• Early exposure to science topics is important for a student’s career aspirations (Bathke, 2015).
• Connecting youth of color to healthcare professionals of color can create a “me too” attitude for the students.
Our programming begins at the elementary and middle school levels, where, in partnership with five local Boys and Girls Clubs, we provide after school STEM clubs for students in grades 3 through 8. Through the MGH Office of Diversity and Inclusion, medical and surgical residents of color act as guest speakers to inspire and motivate students. In 7th and 8th grade, many of the students continue on to our Senior STEM Clubs where they deepen their knowledge of STEM subjects through hands-on activities.
Another initiative that targets this age group is the MGH Science Fair Mentorship Program done in partnership with the James P. Timilty Middle School in Boston. Now entering its 29th year, this partnership pairs volunteer mentors from the hospital—researchers, clinicians, and other professionals—with students who travel to MGH (every other Friday morning for four months) to work on their projects.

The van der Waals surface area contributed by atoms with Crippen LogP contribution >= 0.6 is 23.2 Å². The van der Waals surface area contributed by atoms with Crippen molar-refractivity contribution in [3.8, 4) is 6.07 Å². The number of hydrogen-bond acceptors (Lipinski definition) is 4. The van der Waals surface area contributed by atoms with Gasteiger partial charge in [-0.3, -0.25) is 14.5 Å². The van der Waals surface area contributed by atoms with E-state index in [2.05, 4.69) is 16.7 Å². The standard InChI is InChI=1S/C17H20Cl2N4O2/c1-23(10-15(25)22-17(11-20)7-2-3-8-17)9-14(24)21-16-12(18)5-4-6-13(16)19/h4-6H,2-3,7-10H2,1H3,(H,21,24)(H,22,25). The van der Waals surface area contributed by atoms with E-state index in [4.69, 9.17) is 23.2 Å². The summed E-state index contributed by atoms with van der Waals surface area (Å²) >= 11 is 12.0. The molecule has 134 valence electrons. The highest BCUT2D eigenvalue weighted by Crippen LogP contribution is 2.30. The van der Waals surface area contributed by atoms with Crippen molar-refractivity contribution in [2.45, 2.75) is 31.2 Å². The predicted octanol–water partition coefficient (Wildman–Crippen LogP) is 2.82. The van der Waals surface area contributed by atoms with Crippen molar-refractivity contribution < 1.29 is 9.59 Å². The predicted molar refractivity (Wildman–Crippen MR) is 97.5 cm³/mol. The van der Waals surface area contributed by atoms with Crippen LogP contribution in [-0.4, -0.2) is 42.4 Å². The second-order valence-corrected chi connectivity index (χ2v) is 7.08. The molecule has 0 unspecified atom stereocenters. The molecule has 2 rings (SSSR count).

Year after year, positive connections are forged that help students tap into their vision and aspirations for the future. Many of the students start off thinking that to work at MGH you must be a doctor or nurse, but they quickly learn, from their mentors and exposure to the hospital setting, that STEM careers extend to many different professions. Students are often paired with the same MGH mentor for two program years.